Cultural appropriation is where the members of a dominant grouping in society use and – well, appropriate – take the signifiers of the culture of an oppressed or dispossessed part of society. You know, if a white Australian blows a digeridoo as Rolf Harris did then that’s cultural appropriation from the Aborigines. If a white bloke makes green curry – no, really, this has been seriously asserted – then that’s such from SE Asians. A sombrero while eating tacos – no, again, something seriouosly asserted – from Mexicans (or Latinos, Chicanos, dependent upon the rightonness of the complainant).
So, what are we to make of this?
New Zealand prime minister Jacinda Ardern has caused a stir with a striking image of her walking the halls of Buckingham Palace swathed in a traditional Māori cloak during this week’s Commonwealth heads of government meeting.
The prime minister wore a Kahu huruhuru; a Māori cloak adorned with feathers and bestowed on chiefs and dignitaries to convey prestige, respect and power, said Mark Sykes, guardian of Māori special collections at Te Papa, the national museum of New Zealand.
Sykes said Ardern’s choice was a proud moment for Māori around the world. “Cloaks are worn for warmth, protection and to symbolise your status and mana [power],” said Sykes. “I think it shows how she is portraying herself as a leader of Māori, of all of New Zealand, of everyone. It made me feel proud. She wore it well. She wore it so well.”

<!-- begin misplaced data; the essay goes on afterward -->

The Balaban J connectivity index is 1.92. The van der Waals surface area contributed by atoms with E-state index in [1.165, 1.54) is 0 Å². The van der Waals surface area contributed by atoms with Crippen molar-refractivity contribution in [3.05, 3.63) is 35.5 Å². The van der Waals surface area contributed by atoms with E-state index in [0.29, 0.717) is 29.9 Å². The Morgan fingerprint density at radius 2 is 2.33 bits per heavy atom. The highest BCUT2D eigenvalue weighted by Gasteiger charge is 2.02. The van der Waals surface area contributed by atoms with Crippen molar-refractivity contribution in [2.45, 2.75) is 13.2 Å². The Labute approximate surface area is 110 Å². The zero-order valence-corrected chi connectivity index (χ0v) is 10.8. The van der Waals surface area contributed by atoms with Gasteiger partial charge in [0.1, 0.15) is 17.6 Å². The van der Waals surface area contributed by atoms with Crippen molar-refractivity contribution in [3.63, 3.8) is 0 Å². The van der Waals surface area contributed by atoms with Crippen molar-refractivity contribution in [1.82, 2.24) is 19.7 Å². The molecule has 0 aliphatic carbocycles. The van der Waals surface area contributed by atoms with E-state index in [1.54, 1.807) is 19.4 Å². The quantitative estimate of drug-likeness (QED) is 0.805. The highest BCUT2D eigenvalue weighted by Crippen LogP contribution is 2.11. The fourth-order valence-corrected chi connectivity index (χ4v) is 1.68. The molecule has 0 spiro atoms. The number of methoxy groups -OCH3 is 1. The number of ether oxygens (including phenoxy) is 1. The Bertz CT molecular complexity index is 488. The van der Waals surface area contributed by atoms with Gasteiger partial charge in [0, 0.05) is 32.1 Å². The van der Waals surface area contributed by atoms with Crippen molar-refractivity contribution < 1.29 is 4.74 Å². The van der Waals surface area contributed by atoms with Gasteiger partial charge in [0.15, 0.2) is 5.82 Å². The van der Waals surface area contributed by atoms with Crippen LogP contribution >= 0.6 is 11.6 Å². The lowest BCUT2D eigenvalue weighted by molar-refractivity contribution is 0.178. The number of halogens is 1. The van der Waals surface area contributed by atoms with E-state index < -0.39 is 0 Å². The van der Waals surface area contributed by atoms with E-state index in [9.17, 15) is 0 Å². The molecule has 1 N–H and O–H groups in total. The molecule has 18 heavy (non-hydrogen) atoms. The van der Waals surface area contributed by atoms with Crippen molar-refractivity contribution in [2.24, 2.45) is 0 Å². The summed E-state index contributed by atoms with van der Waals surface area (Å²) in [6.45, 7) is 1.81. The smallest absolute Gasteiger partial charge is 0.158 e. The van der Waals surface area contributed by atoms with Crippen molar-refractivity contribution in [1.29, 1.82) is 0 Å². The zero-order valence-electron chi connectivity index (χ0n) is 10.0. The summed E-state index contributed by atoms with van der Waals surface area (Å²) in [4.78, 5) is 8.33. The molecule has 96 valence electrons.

On social media in New Zealand the striking image went viral, with many people commenting that the picture captured the inversion of traditional gender roles; a female world leader wearing a powerful cloak while pregnant and representing her country.
We do, after all, have to insist that the Maori are oppressed in New Zealand society. Absolutely nothing at all about politics there makes sense without agreeing with that point. Ardern is one of the oppressing class, descended as she is from Northern Europeans doing all that oppressing. And her wearing a Maori cloak is obviously appropriation from that non-dominant culture.
So, how do we explain this? That this is all being praised and not condemned by the usual suspects?
Ideologically, Ardern describes herself as both a social democrat and a progressive
Oh yes, silly me. It’s different when progressives do it, isn’t it?